Bob’s the ace builder of the shows

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May 2013 Bob’s the ace builder of the shows


while you’re sitting in the auditorium waiting for the show to start, a sudden calm descends backstage as the first performers get ready to take the stage.

Of all the crew members working together to put on the show, the tour manager is the one who takes responsibility for the whole show.

Sound, lights, intro music and cue to artist to make his or her entrance: that’s the start of the show, but for hours before that magic moment, the tour manager has overseen the setting up of each part of the performance that leads to your enjoyment of the whole show.

Firstly, the stage has to be sorted and equipment laid out ready for the sound system, or PA, to be installed, with the control panel, or mixing desk, safely in place in the auditorium sometimes in the wings. The lighting system has to be checked and the theatre’s own technicians and operators briefed.

Any stage scenery has to be set, or back drops have to be flown. Dressing rooms have names pinned on them so the artists know where they are changing and resting for the evening.

As the curtain up time approaches, the artists start to arrive with their stage clothing and other accoutrements. usually, tone of the tour manager’s aides had laid out refreshments for the performers and crew to help themselves.

Back stage passes or ‘access all areas’ tags are strictly controlled for obvious reasons. Sometimes, at some theatres, the areas behind the stage and the dressing rooms are small and cluttered. Some theatres do not have a ‘green room’, an area for artists to sit together and chat, or relax between appearances.

Although not personally involved with any of the sound or lighting effects, or putting microphones and instruments on stage for the artists, during the show, the tour manager is busy mostly forward thinking about what comes next, especially if you have to announce the artists off stage at the beginning and end of their performances.

What skills does a good tour manager need?

If you are managing a 42-venue run of shows for the Solid Silver Sixties tour, you’ll need a fistful of qualifications and experience gained from working on indoor and outdoor appearances and being front-of-house, or on stage, as DJ or compere.

So, let me introduce you to Bob Balchin who has just come to the end of his latest contract as tour manager with the Solid Silver Sixties 2013 tour.

Bob Balchin is unflappable. he’s been on the stage side of show business for 30 years,   from ground to sky. He can get the licence for the event, and makes sure the insurance, fire, health and safety, and other certificates are correct and up-to-date.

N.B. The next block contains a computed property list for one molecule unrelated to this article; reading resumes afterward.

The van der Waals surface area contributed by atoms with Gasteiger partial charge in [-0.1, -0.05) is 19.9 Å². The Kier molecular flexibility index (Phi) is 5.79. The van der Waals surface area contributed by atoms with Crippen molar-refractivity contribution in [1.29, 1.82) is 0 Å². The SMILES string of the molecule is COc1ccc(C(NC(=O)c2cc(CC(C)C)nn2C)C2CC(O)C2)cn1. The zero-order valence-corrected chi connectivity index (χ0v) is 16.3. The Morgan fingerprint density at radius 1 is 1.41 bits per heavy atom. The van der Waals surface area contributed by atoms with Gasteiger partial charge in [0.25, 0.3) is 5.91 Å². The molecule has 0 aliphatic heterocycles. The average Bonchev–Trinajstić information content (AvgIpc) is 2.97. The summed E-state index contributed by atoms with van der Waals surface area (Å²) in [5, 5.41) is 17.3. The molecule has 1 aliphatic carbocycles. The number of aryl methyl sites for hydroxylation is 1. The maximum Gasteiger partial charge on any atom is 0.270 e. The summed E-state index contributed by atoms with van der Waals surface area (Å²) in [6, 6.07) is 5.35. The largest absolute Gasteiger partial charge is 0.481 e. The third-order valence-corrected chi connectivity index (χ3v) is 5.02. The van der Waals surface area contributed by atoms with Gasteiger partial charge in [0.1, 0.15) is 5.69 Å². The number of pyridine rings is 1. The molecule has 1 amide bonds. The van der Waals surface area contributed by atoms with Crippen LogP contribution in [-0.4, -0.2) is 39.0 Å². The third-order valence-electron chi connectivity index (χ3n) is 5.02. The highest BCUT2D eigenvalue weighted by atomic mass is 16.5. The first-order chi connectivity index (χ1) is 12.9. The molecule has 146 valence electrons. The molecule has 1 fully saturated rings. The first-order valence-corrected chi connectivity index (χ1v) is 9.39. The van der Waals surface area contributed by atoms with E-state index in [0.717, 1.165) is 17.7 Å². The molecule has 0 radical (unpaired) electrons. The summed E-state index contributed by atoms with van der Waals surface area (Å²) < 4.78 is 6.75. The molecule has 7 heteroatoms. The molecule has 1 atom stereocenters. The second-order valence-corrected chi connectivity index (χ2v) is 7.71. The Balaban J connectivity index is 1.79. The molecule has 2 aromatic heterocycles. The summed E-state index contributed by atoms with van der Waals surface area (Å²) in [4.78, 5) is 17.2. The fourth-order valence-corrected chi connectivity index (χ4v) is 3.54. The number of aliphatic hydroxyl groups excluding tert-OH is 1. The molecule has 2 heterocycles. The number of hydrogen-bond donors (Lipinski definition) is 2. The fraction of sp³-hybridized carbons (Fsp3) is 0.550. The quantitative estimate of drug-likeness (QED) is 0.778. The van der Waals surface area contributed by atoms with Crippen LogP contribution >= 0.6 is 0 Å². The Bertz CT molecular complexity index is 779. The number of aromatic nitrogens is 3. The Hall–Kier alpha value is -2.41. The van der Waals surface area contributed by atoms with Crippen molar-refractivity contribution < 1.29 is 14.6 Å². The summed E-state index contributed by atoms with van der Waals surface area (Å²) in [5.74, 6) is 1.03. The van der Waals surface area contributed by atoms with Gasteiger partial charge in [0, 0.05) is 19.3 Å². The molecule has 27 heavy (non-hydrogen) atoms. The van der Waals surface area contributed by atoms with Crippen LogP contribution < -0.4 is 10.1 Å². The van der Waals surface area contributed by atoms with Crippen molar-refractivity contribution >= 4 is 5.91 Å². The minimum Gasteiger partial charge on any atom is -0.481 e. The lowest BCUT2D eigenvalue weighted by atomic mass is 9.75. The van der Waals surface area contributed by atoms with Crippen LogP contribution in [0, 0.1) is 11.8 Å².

He can check security on site and set up all the service provision of water, electricity, catering and personal comfort amenities (lavatories) for shows, indoors and outdoors, on stage and for the audiences.

He times, the shows, makes sure that artists arrive on time -,and he can cost the show and budget  finance arrangements.

Beyond this, he takes responsibility for transport, hotels and other accommodation, loading show equipment in and out of venues, and setting up.

You name an event and Bob has probably been there and done that and put the T-shirt in his collection. Managing music shows are only a part of his skills: he’s been involved in   motorbike   rallies, line dancing championships, Butlins weekend specials, and tours such as several SS60s, Dancing In The Streets, John Mayall, The Manfreds, Rat Pack , and a whole lot of other shows and stars totalling nearly 250 names.

bob-themanfreds-john-mayallWhat drives a person to spend his time moving and shaking the rich and famous, and other lesser performers, day after day, for weeks on end?

Bob, aged 37, is certainly hard-working and obviously takes his duties seriously. He is a responsible good communicator, administrator, organiser and supervisor.

He is a highly-principled individual, honest and hardworking. I know, because he told me.

Even with the weight of all the responsibilities, Bob maintains a calming influence            back stage, among his crew and the performers and the staff at the particular venue in which he is organising the performance.

What does he do in his spare time.

“I’m a beach bum. I have a house on Kos, which is in Greece, and I enjoy walking the sands and watching the waves,” he said.

Will he be doing next year’s SSS tour, and who else might be on it with him?

If he knew, he would not tell me when we chatted backstage at the Basingstoke Anvil, on April 25, on the 2013 Solid Silver Sixties tour, where his biggest problem seemed to be the sound.

Ah, well………………..!

David Parker